The British and Irish prime ministers have ended their third round of talks with the political leaders involved in Northern Ireland's peace process. The talks ended without any progress in breaking the deadlock over disarming paramilitaries, but they will resume again on Friday. British Prime Minister Tony Blair says he is not giving up. "I think that though obviously there are substantial areas of disagreement and difficulty, nonetheless, as far as we are concerned, we are going to work with complete determination and some hope that we can find a way through."
Mr. Blair says all parties in the talks have agreed there is no alternative to the 1998 Good Friday peace agreement. But progress in implementing the accord has been stalled by disputes over paramilitary disarmament, police and other reforms.
Irish Prime Minister Bertie Ahern says finding a solution to the disputes will not be easy. "We've spent three days hard at it," Mr. Ahern said. "Everybody knows the issues. Everybody knows the arguments. I wish the solutions were always as easy, but we'll work hard to find those and hopefully we can".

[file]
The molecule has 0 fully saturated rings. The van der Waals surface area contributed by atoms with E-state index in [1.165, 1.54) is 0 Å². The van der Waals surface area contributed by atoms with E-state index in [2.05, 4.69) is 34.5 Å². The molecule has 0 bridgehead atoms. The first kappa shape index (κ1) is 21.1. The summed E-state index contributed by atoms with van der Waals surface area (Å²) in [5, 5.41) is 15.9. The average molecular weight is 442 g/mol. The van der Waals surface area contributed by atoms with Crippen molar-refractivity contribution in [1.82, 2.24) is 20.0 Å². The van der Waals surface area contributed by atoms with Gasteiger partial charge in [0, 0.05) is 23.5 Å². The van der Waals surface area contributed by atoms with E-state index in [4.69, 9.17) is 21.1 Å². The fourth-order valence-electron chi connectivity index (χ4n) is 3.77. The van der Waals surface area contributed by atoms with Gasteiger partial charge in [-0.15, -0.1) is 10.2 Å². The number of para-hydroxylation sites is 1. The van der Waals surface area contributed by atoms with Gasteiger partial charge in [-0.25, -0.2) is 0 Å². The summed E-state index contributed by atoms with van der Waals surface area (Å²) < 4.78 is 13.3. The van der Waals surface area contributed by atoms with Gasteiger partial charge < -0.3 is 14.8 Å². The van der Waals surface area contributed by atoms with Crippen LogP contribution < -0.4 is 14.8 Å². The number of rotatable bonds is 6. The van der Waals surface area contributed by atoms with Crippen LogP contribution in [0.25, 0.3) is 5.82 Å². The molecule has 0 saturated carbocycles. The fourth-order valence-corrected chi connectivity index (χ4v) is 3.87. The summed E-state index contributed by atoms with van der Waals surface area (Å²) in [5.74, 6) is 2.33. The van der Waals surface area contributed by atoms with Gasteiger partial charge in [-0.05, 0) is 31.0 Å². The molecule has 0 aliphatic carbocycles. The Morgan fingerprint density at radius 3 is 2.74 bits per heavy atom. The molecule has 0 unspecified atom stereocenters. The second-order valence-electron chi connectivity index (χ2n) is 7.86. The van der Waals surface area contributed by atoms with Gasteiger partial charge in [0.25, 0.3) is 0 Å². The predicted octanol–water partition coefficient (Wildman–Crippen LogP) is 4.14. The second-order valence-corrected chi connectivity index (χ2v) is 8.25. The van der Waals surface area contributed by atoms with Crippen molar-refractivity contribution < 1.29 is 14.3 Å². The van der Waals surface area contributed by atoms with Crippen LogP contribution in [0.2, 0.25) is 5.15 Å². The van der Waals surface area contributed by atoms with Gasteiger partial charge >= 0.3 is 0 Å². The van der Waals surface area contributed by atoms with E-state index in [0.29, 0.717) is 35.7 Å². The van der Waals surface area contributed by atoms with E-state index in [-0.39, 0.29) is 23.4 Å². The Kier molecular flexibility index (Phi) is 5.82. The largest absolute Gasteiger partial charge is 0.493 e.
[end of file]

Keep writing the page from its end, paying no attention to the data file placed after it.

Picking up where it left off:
Northern Ireland is facing a political crisis following the resignation of the Protestant head of the power-sharing government in Belfast at the beginning of the month. David Trimble said he could no longer run the government as long as the Irish Republican Army had not disarmed as stipulated by the peace accord.
If he is not replaced or reinstated by mid-August, the British government will have to organize new elections or suspend home rule.
The talks, which took place at a secluded mansion in northern England, were dealt a blow on Tuesday when two Protestant groups: the Progressive Unionist Party and the Ulster Freedom Fighters, said they no longer support the peace accord.
Prime Minister Blair says the talks will resume on Friday in a last-ditch effort to move the peace process forward and avert another crisis in Northern Ireland.